"The Google Story" Book Review

Good guys finish way in front - or, how to index all of the information in the world and still do no evil...

Stephen Walsh reviews "The Google Story",by David A. Vise.

If you were trying to pitch it as a movie, even the most caffeinated Hollywood exec would write it off as too far-fetched: Two Stanford geeks start a research project to improve search engines. Everyone tells them that search is dead, at best a commodity, it’s all about portals. They disagree, and embark on a mission to do it better.

They form a company and move into a friend’s garage. They forget to incorporate it until a venture capitalist reminds them that’s kind of important. They hire a few people. They adopt the motto “Do no evil” and seem to mean it. Seven years later, they are worth $10 billon each and their company is larger than McDonalds, General Motors and Disney. They cause Bill Gates to spit blood on an hourly basis. Most importantly to its founders, the company is trusted by its hundreds of millions of users and has become the only search engine anyone uses (really – do you know anyone who still, er, Yahoos?).

But of course, it’s all true and “The Google Story” by David A.Vise lays tells the tale. It’s a fun, fast and informative read. It begins at the beginning and follows the rollercoaster (actually no, rollercoasters eventually descend – more like Willy Wonka elevator) ride that Stanford friends and co-founders Sergey Brin and Larry Page have taken the world on since embarking on that research project in 1998.

Seek and ye shall find...

This is not a geek manual. There’s enough technical information to keep the story moving without losing the reader in code waffle. You learn in a very simple way why their approach to search was superior to others. The PageRank model, whereby a search returns web pages in order of their popularity (based on how many other pages linked to it), was the start of project Google and the cornerstone of its differentiation. Yahoo returned searches based at least in part by how much you paid to be listed. Brin and Page saw that as corrupt and their way as better. They believed from the start that better organisation of information is a public good, and any commercial gain was secondary at best, a distraction at worst. This seems a theme with them. Each step they’ve taken to build their empire has been as clear and unequivocal as one of the mathematical equations that they love so much. One of their colleagues even writes an equation to explain the whole phenomenon: “youth + freedom + transparency + new model + the general public’s benefit + belief in trust = The Miracle of Google”.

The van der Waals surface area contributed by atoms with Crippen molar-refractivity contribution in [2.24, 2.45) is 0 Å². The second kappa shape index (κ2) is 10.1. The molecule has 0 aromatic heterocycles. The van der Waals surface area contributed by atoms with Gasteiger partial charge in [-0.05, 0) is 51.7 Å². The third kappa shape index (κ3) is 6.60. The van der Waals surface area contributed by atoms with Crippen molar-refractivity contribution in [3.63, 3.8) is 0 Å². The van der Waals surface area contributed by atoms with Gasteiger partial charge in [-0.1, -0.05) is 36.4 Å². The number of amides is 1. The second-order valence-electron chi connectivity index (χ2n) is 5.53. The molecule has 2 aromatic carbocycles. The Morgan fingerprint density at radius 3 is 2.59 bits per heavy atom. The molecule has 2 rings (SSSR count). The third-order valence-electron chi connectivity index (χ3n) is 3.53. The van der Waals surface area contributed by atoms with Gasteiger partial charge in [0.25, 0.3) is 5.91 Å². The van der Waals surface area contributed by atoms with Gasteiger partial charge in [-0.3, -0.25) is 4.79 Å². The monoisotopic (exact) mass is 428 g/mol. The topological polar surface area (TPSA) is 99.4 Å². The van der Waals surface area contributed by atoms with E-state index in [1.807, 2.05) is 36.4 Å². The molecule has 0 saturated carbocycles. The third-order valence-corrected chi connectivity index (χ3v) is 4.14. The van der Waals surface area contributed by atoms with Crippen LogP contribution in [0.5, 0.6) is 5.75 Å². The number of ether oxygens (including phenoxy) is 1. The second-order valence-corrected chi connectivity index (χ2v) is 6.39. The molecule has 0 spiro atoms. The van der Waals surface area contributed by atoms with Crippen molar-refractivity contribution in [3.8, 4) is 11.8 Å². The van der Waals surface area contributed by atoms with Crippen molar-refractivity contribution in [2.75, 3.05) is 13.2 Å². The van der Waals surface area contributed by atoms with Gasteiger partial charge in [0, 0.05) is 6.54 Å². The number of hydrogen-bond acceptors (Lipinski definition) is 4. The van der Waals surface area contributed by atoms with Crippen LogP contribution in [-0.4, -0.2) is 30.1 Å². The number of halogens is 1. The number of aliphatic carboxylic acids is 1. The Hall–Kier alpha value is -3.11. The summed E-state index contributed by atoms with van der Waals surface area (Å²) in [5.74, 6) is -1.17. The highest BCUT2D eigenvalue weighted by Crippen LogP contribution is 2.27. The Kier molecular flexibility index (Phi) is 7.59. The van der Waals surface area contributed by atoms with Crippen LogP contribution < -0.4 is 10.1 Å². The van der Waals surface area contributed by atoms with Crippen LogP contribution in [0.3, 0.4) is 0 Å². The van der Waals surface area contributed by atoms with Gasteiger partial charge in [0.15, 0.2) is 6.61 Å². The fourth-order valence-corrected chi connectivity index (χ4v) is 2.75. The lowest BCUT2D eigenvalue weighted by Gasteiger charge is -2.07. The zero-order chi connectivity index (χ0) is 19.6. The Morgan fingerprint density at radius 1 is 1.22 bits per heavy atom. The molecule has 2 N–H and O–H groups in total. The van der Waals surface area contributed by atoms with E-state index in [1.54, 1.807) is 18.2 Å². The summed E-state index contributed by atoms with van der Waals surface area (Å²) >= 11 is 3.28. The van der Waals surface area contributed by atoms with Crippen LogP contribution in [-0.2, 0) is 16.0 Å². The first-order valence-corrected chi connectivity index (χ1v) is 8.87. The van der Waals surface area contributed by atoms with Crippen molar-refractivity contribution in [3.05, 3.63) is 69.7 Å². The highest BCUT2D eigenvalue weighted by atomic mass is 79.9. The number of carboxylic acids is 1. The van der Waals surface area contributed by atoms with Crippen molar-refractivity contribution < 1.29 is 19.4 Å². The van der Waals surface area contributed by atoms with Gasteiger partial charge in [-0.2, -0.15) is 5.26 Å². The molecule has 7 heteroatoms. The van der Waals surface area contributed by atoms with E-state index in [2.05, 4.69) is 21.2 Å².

The Google story seems to be the mission to prove that equation from first principles. There’s a lot in the book about the culture of Google, which is compared to a university campus more often than a corporation. Most people work in teams of three to five maximum, and engineers are given “20% time”, one day a week in which to work on stuff that’s interesting to them, regardless of its commercial viability (of course most of them are more than viable).

IPO? Do we have to?